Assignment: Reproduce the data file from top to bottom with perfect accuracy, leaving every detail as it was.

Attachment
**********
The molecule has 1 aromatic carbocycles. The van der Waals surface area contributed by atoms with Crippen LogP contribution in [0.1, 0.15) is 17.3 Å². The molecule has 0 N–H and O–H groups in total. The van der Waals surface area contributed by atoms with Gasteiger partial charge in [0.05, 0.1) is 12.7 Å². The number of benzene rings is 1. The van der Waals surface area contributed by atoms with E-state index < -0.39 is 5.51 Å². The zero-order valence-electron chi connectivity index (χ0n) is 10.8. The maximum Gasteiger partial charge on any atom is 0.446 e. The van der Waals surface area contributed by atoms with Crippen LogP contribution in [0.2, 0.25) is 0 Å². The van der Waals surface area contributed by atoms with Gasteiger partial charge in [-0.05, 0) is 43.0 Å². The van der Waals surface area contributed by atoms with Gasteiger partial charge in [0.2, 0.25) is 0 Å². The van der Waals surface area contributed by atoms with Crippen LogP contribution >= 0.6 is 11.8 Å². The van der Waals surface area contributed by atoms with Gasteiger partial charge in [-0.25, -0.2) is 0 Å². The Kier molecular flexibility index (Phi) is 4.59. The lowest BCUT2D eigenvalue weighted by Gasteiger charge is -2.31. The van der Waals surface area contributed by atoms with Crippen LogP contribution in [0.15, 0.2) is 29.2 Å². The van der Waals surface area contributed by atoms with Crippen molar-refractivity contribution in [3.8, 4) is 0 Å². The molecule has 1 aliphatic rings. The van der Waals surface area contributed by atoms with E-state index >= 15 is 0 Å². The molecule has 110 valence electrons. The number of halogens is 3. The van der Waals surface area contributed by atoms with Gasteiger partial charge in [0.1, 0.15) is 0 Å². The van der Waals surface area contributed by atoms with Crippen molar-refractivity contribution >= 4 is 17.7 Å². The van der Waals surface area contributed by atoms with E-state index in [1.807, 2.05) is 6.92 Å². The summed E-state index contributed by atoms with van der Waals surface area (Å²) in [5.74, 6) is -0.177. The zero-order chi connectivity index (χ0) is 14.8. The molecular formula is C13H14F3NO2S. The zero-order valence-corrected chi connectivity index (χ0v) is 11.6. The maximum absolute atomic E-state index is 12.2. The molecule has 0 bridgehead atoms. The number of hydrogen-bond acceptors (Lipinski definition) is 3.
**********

The molecule has 1 aromatic carbocycles. The van der Waals surface area contributed by atoms with Crippen LogP contribution in [0.1, 0.15) is 17.3 Å². The molecule has 0 N–H and O–H groups in total. The van der Waals surface area contributed by atoms with Gasteiger partial charge in [0.05, 0.1) is 12.7 Å². The number of benzene rings is 1. The van der Waals surface area contributed by atoms with E-state index < -0.39 is 5.51 Å². The zero-order valence-electron chi connectivity index (χ0n) is 10.8. The maximum Gasteiger partial charge on any atom is 0.446 e. The van der Waals surface area contributed by atoms with Crippen LogP contribution in [0.2, 0.25) is 0 Å². The van der Waals surface area contributed by atoms with Gasteiger partial charge in [-0.05, 0) is 43.0 Å². The van der Waals surface area contributed by atoms with Gasteiger partial charge in [0.2, 0.25) is 0 Å². The van der Waals surface area contributed by atoms with Crippen LogP contribution >= 0.6 is 11.8 Å². The van der Waals surface area contributed by atoms with Gasteiger partial charge in [-0.25, -0.2) is 0 Å². The Kier molecular flexibility index (Phi) is 4.59. The lowest BCUT2D eigenvalue weighted by Gasteiger charge is -2.31. The van der Waals surface area contributed by atoms with Crippen LogP contribution in [0.15, 0.2) is 29.2 Å². The van der Waals surface area contributed by atoms with Crippen molar-refractivity contribution in [3.8, 4) is 0 Å². The molecule has 1 aliphatic rings. The van der Waals surface area contributed by atoms with E-state index >= 15 is 0 Å². The molecule has 110 valence electrons. The number of halogens is 3. The van der Waals surface area contributed by atoms with Gasteiger partial charge in [0.1, 0.15) is 0 Å². The van der Waals surface area contributed by atoms with Crippen molar-refractivity contribution >= 4 is 17.7 Å². The van der Waals surface area contributed by atoms with E-state index in [1.807, 2.05) is 6.92 Å². The summed E-state index contributed by atoms with van der Waals surface area (Å²) in [5.74, 6) is -0.177. The zero-order chi connectivity index (χ0) is 14.8. The molecular formula is C13H14F3NO2S. The zero-order valence-corrected chi connectivity index (χ0v) is 11.6. The maximum absolute atomic E-state index is 12.2. The molecule has 0 bridgehead atoms. The number of hydrogen-bond acceptors (Lipinski definition) is 3.